Power, privilege and HIV prevalence: examination of sexual HIV-risk factors in MSM and transgender women who engage in transactional sex
MetadataShow full item record
Objective: To understand power-related predictors for risky sexual behavior among men who have sex with men (MSM) and Transgender Women (TW) at high risk for HIV infection in Lima, Peru. Methods: Survey data from a cross-sectional sample were analyzed. Risk of unprotected anal intercourse (UAI) associated with different transactional sex roles (i.e. giving money or goods for sex, receiving, both giving and receiving) was examined separately among only those participants who engaged in transactional sex in the last 6 months and among all partnerships (transactional and non-transactional) in the last 3 months. These analyses were conducted using multivariate logistic regression and generalized estimating equations (GEE), respectively. Results: In the inter-individual analysis among individuals engaged in transactional sex, those who engaged only in giving money and/or goods for sex had an increased risk of self-reported UAI during their last act of transactional sex compared with those who received money and/or goods in exchange for sex. This effect was modified by drug and/or alcohol use during sex and all categories of the interaction of transactional sex and use of alcohol and drugs had significantly higher odds of UAI than the referent (receiving goods/money and non-use of alcohol/drugs) (ORs: 2.4-5.9). In the population level analysis, when partnerships involving giving money/goods for sex were compared to all non-transactional sex partnerships, this group demonstrated a lower risk of UAI (OR 0.36; 95% CI: 0.20, 0.66). This association remained but was non-significant (p=0.10) when the comparator was limited to non-stable, non-transactional partnerships. Conclusions: More research is needed to explore the association of risky sexual behavior among MSM and TW and different transactional sex roles. In addition, interventions should consider tailoring efforts to individuals who participate in different transactional sex roles.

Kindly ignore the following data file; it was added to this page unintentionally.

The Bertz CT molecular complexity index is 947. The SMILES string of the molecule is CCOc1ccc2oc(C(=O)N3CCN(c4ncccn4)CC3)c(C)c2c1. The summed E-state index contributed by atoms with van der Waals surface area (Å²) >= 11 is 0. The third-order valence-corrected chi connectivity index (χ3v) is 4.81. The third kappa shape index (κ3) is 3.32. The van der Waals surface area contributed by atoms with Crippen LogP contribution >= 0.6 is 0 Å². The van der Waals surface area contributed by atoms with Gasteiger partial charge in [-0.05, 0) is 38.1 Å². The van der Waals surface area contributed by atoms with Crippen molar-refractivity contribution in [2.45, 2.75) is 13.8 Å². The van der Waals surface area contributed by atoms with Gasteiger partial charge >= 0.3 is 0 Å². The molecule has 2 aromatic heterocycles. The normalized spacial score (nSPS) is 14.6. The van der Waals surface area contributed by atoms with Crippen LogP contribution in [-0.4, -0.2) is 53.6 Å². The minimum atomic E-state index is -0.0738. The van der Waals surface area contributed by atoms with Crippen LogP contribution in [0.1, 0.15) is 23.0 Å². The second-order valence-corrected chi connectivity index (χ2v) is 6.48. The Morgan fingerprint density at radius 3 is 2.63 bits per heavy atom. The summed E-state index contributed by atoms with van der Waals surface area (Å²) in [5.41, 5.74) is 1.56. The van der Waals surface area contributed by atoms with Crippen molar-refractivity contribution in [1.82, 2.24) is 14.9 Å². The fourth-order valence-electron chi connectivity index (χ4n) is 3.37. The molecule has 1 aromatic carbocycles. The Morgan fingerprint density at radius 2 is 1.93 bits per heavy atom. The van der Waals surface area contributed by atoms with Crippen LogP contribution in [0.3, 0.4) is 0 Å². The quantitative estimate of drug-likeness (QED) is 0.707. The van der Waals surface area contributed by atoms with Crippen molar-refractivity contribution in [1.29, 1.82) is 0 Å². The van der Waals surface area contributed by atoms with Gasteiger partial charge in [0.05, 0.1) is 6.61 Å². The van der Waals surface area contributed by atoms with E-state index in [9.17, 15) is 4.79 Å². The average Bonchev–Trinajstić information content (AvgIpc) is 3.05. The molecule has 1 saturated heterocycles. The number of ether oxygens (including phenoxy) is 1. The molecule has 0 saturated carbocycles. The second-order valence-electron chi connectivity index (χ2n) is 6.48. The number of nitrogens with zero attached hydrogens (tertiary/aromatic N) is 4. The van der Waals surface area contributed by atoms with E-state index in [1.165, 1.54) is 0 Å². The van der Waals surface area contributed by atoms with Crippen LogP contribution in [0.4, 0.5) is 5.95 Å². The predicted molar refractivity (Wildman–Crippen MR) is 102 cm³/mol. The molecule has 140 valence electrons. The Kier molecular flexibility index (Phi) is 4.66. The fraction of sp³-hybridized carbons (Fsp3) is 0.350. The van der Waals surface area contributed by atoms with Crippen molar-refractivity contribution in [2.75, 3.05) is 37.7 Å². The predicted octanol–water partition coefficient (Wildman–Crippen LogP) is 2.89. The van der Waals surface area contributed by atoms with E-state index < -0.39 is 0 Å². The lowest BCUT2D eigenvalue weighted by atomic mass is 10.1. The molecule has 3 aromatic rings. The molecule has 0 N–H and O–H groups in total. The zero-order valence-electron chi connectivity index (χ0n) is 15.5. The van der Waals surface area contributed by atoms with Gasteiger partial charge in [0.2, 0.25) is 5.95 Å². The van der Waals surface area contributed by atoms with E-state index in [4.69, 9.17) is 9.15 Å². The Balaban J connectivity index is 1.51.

- Epidemiology